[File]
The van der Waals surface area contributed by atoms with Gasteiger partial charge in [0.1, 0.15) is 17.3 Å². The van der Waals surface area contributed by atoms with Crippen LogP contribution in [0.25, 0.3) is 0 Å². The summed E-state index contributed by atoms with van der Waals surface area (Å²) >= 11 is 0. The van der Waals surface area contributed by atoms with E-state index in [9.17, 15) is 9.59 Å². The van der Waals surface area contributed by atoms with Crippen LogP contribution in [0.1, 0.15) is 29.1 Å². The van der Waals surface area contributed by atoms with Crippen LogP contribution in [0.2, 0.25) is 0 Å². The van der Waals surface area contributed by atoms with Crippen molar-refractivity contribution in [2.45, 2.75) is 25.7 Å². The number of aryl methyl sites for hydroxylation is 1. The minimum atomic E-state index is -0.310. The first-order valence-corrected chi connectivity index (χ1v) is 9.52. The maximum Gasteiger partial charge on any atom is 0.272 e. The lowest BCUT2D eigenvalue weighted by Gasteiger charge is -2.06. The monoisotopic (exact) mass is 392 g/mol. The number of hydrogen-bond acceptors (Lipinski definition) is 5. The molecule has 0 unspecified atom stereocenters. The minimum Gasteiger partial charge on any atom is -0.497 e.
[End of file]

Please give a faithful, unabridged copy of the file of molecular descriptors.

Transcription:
The van der Waals surface area contributed by atoms with Gasteiger partial charge in [0.1, 0.15) is 17.3 Å². The van der Waals surface area contributed by atoms with Crippen LogP contribution in [0.25, 0.3) is 0 Å². The summed E-state index contributed by atoms with van der Waals surface area (Å²) >= 11 is 0. The van der Waals surface area contributed by atoms with E-state index in [9.17, 15) is 9.59 Å². The van der Waals surface area contributed by atoms with Crippen LogP contribution in [0.1, 0.15) is 29.1 Å². The van der Waals surface area contributed by atoms with Crippen LogP contribution in [0.2, 0.25) is 0 Å². The van der Waals surface area contributed by atoms with Crippen molar-refractivity contribution in [2.45, 2.75) is 25.7 Å². The number of aryl methyl sites for hydroxylation is 1. The minimum atomic E-state index is -0.310. The first-order valence-corrected chi connectivity index (χ1v) is 9.52. The maximum Gasteiger partial charge on any atom is 0.272 e. The lowest BCUT2D eigenvalue weighted by Gasteiger charge is -2.06. The monoisotopic (exact) mass is 392 g/mol. The number of hydrogen-bond acceptors (Lipinski definition) is 5. The molecule has 0 unspecified atom stereocenters. The minimum Gasteiger partial charge on any atom is -0.497 e.